With all of the changes this school year, a positive outcome has been the new faces Maclay has gained on campus. The newest faculty member, Dr. Jenny M. Baxter Vu, has joined Maclay’s science department, teaching AP and Advanced Honors Chemistry. She was introduced to Headmaster James Milford after the need for a new teacher to teach chemistry. After Milford received her contact information from Dr. Robert Fulton, a fellow colleague and chemistry professor at Florida State University (FSU), Dr. Vu started teaching at Maclay soon after, bringing extensive knowledge and experience with her.

Growing up in South Georgia, Dr. Vu made the move to Tallahassee to attend graduate school at FSU. After receiving her master’s degree in organic chemistry, she went to work at Merck & Co, Inc. in Rahway, New Jersey for five years. 

“My high school teacher, who was an industrial chemist prior to teaching, inspired me to be a chemist,” Dr. Vu said. “He approached chemistry as thinking about how to solve a problem and the applications of the information, rather than just the information itself.”

At Merck & Co., she worked as a national products isolation chemist. At this job, she made drug discoveries from natural sources like fungi and bacterial cultures and discovered biologically active molecules in samples. Later, she became a process research chemist where she dealt with promising biological molecules that are processed into the large scale to enter chemical trials. While working at Merck & Co., her favorite part of the job was the problem-solving aspect.

“The other positions that I have held have involved working with people who were already committed to a scientific career path,” Dr. Vu said. “The novelty of my position at Maclay is that I have the opportunity to give students one of their first experiences with chemistry”

She then continued her education at Columbia University in New York. It was there that she received her Ph.D. for her work on enantioselective Mannich-Type reactions promoted by strained silane Lewis acids. She went on to teach chemistry at Valdosta State University. However, since then, she has been a professor in the chemistry department at FSU for the past three years. 

“The biggest difference between teaching and working in the lab is that much of your ‘success’ as a teacher is dependent on the student and his/her actions,” Dr. Vu said. “I can teach, but the learning component depends on whether the student does his or her part in that exchange.” 

Throughout her entire career, Dr. Vu’s hard work and passion has earned her many awards, such as the Jack Miller Teaching Award from Columbia University and the Top Performer Award at Merck & Co, Inc. Her previous professions have given her an abundant amount of experience and interaction with different areas of chemistry.

“Dr. Vu is a charismatic teacher and her class is very engaging,” sophomore Lula Robertson said. “Her experience really shows through her knowledge in teaching.”

Having previously worked in more lab-based jobs, Dr. Vu particularly likes teaching. She applies her knowledge and love of chemistry in her teaching, as she especially enjoys being a part of her students experiencing things for the first time. Her goal is to provide the opportunity for students to learn by breaking down concepts and making information easily digestible as a way to motivate her students towards wanting to learn. 

“Teaching is an opportunity to allow someone to think about or see something for the first time,” Dr. Vu said. “I would like to make students more aware of how chemistry plays into their lives everyday, even if they’re not going to be chemists. Chemistry is all around us.”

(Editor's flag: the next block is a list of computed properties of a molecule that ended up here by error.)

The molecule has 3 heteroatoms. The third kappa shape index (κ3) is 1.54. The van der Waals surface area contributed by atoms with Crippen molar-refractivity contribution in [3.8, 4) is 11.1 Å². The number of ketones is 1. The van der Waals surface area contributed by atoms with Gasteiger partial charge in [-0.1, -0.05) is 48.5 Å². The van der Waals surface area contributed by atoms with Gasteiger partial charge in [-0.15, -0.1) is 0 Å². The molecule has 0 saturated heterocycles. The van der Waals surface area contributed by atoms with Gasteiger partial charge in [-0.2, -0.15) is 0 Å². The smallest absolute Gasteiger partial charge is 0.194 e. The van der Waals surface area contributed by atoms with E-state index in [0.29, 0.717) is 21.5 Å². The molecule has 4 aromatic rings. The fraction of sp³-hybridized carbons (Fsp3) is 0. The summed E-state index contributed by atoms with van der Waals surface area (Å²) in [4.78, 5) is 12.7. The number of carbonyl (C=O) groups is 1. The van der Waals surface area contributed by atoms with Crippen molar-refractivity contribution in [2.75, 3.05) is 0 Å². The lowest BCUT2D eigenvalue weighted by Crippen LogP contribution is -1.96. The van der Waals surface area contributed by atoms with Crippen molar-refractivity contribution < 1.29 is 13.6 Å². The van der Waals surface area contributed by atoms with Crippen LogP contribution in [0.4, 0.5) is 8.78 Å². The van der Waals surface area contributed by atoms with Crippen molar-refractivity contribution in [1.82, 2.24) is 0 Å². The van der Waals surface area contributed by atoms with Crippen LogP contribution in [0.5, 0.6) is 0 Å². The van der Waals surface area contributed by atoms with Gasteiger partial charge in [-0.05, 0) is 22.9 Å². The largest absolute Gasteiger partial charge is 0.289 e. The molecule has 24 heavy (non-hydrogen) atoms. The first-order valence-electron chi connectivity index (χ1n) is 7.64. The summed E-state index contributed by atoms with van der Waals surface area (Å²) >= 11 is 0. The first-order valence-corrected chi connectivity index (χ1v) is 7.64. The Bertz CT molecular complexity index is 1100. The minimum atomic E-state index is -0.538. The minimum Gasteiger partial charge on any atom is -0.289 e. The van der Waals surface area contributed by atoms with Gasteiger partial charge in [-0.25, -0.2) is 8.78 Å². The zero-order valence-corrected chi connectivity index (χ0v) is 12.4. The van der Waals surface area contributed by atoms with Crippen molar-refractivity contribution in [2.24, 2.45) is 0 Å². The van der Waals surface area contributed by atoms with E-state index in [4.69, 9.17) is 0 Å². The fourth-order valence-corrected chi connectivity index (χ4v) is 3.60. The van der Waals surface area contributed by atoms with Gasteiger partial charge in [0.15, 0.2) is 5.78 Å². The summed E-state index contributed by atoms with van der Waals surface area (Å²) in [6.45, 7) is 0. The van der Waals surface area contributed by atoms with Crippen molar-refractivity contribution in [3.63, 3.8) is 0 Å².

Another one of Dr. Vu’s goals as a teacher is to reduce the pen and paper side of the subject and delve more into the practicality of chemistry. She aims to get students immersed in its real life uses, so they will look at chemistry in a new light.

“I love chemistry because of the application part of it that I’ve done,” Dr. Vu said. “It is an opportunity to become completely immersed in the details of the science and art of being a chemist.” 

Dr. Vu’s teaching position at Maclay is the youngest and smallest group of students she has taught before. Many of her new students are also taking chemistry for the first time, which is a major change from teaching university students who had taken chemistry previously in highschool.

“The biggest difference is that Maclay offers the opportunity to encourage young people to consider science as a career opportunity,” Dr. Vu said. “Teaching a younger audience has been challenging as it is a new experience for me; I am still adjusting.”

Despite the differences from her previous professions, Dr. Vu is already beginning to adapt to the environment at Maclay. She is settling in and getting well acquainted with Maclay, building relationships with students and fellow teachers. 

“I am so excited to have Dr. Vu as a member of the science department,” science teacher Kristin Kline said. “In the time I have been able to get to know her, I know that she is going to be a great addition and it is clear she brings a great deal of knowledge with her. I can’t wait for the students to get to know her too!”

Despite starting at Maclay during an unprecedented year, Dr. Vu is approaching teaching at the school with a positive attitude and openmind. She aspires to inspire students and help them in classes to form opinions and find their passions for their futures.

“Teaching is interesting and challenging because one must see information from another’s perspective to effectively teach someone,” Dr. Vu said. “I look forward to seeing how my students think about things and guiding them toward finding out how they want to think about things and what they enjoy.”



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